PORTLAND, Conn. — Wait times for people calling Portland's non-emergency number were so high on Friday, the bureau asked people not to call — or at least hold off if they could.
The Portland Bureau of Emergency Communication (BOEC) said limited staffing and a higher volume of calls were to blame for the hours-long wait times. While staff shortages are an ongoing issue at the agency, Friday's long wait times stemmed from an unexpected number of employees calling out sick, a spokesperson said.
The same dispatchers are responsible for both 911 and non-emergency calls, and 911 calls are always prioritized. Officials urged people to file police reports online if possible, or wait to call non-emergency later.
The typical wait time for a non-emergency call fluctuates depending on how much is happening at any given time — it's not uncommon for people to wait 30 minutes or even up to an hour, but several hours is unusual, the agency said. People making emergency 911 calls may experience a slightly longer hold time, but not the hours-long waits for non-emergency calls.
"As of last year, we saw a massive increase in 911 calls over the same weeks as previous years. Depending on the week we might be getting 20-40% more 911 emergency calls than the same point last year. That’s a huge increase. It’s something that’s being seen in other parts of the country, but it’s very difficult to have enough staff respond to all those calls," said Dan Douthit, a spokesperson for BOEC and the Portland Bureau of Emergency Management.
The long wait times are expected to last into Saturday but "hopefully not longer than that," Douthit said.
A 2021 KGW Investigation found BOEC doesn’t answer 911 calls fast enough, consistently failing to meet the national standard of answering 90% of all 911 calls within 15 seconds. In June of last year, BOEC answered only 30% of its 911 calls within 15 seconds.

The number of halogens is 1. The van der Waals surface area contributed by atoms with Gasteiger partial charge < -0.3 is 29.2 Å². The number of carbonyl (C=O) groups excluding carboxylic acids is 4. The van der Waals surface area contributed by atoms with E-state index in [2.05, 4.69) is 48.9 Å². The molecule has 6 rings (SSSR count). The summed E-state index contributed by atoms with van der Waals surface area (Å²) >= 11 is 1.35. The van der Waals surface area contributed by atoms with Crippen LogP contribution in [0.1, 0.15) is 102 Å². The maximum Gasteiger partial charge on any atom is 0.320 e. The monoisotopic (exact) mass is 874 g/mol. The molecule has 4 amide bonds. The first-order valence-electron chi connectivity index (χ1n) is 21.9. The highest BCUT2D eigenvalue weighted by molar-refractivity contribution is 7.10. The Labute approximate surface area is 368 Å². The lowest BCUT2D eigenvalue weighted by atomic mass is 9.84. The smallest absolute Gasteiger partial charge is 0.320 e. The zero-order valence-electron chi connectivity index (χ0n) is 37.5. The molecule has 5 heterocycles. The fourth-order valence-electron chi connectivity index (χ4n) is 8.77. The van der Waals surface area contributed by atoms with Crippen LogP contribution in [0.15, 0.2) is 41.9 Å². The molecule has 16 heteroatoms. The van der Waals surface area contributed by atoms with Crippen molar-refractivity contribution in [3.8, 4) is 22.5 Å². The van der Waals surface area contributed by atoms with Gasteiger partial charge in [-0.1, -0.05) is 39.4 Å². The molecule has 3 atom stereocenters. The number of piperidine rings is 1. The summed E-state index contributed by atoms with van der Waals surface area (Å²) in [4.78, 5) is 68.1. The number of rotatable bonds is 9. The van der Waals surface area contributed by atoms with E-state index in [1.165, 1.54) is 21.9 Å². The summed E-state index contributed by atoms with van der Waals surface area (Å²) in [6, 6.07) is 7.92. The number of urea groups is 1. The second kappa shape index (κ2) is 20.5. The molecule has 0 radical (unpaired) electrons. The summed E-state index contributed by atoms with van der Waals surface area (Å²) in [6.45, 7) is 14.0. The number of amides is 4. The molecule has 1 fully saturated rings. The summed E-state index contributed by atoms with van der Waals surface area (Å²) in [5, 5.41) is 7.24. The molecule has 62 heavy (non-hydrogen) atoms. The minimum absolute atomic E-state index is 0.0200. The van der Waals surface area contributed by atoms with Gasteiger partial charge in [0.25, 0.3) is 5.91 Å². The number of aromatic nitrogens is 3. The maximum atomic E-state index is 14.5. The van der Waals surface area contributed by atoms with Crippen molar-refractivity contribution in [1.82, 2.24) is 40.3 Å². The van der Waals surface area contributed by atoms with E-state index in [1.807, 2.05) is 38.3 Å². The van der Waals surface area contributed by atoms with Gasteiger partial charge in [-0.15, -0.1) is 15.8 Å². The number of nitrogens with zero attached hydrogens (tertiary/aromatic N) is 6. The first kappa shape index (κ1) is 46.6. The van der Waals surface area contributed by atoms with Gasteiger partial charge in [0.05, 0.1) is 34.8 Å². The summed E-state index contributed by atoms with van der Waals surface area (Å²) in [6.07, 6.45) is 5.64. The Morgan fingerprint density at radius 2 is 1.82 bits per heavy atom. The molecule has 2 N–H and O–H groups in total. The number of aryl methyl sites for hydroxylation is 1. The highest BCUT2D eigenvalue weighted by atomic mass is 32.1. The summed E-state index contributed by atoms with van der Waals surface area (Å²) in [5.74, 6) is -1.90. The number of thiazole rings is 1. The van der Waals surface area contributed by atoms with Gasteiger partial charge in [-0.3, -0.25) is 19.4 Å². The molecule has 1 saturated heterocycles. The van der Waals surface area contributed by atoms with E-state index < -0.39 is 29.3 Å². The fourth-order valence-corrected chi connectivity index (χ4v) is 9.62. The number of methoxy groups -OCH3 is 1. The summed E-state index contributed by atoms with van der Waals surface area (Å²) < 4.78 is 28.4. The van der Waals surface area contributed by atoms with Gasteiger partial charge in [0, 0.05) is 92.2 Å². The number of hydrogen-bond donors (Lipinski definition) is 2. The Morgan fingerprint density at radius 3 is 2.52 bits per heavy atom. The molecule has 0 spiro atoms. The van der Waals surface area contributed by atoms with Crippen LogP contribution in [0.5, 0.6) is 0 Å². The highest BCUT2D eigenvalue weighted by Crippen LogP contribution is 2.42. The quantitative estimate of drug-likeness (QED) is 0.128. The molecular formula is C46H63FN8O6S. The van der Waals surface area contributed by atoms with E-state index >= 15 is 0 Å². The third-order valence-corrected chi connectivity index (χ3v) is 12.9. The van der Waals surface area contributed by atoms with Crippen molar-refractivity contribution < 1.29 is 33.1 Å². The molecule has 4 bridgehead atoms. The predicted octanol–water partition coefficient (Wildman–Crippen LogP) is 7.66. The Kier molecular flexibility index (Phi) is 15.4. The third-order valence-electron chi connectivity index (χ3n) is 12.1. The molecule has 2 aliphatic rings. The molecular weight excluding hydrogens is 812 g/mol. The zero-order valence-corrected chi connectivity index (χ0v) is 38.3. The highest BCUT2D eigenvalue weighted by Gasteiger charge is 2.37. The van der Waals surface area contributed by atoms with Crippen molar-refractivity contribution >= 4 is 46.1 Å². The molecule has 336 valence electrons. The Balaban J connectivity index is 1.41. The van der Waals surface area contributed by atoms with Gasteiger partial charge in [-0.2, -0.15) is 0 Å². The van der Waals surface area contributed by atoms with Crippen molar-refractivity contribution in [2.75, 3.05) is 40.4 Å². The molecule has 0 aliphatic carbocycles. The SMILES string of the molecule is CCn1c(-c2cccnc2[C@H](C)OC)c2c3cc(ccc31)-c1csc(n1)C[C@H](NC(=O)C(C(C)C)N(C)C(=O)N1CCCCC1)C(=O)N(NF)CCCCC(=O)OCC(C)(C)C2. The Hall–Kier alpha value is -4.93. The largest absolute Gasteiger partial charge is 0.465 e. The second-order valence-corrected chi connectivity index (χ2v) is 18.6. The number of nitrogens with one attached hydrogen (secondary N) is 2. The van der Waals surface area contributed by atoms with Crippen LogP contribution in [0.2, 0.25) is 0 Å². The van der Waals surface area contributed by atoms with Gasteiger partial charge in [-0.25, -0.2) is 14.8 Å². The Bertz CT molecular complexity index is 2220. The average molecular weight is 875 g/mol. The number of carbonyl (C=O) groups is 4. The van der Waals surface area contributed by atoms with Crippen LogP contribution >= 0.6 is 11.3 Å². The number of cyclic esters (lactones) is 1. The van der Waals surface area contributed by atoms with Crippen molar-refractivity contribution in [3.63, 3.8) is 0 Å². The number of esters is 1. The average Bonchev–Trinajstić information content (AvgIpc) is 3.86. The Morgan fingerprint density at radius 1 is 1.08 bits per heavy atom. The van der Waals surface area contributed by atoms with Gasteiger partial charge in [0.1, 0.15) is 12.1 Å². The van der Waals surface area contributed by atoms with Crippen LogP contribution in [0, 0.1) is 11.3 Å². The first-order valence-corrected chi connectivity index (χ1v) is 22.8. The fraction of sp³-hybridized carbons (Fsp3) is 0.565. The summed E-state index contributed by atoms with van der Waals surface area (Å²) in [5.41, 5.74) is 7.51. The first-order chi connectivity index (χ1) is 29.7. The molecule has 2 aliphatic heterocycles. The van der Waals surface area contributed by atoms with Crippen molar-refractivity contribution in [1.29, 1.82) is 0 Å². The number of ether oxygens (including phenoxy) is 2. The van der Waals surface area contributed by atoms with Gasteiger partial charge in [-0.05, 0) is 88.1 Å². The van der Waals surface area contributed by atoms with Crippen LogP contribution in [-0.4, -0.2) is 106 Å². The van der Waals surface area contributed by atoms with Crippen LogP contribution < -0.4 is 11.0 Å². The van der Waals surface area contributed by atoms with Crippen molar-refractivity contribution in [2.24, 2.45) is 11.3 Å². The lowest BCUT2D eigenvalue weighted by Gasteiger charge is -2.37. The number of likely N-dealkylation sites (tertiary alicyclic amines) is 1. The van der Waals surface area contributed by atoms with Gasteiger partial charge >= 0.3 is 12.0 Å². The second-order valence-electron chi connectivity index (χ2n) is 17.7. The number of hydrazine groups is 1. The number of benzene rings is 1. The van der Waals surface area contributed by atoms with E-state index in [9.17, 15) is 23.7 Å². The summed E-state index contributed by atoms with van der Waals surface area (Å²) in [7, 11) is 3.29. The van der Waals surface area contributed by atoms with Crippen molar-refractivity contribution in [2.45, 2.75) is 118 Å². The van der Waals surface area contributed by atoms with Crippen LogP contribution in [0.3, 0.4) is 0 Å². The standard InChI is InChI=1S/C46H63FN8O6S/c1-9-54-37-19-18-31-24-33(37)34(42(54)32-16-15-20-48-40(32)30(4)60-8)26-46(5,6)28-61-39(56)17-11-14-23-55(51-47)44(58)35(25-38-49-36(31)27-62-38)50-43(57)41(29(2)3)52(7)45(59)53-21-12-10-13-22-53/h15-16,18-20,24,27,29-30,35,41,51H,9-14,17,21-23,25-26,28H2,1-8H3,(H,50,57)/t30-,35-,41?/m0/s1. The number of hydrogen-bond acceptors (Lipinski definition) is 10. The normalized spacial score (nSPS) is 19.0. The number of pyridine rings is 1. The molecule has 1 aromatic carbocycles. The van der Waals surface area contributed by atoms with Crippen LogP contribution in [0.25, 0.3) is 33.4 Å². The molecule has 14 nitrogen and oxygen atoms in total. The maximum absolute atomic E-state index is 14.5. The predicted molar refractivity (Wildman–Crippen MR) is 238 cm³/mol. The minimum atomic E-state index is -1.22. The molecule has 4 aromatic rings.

The agency is beefing up its staff in an attempt to meet demand, but training is slow. It takes 18 months to 2 years to fully train a dispatcher, Douthit said.
BOEC just rolled out a new automatic callback system for 911 calls that get disconnected, which should free up dispatcher time.
The agency hopes a new citywide 311 system will eventually reduce call volume by directing non-emergency calls currently answered by BOEC to 311. When fully staffed and operational, 311 will be a non-emergency public services line people can use to file complaints about issues such as noise, graffiti, and other low-priority problems.
There is currently no timeline to launch the new 311 system to the public, but the city says it's in progress.
"We’re aware of this issue. We think its unacceptable," Douthit said. "We’re doing everything we can to improve the system to be able to have them be able to reach a call taker. We appreciate their patience as we work through this issue."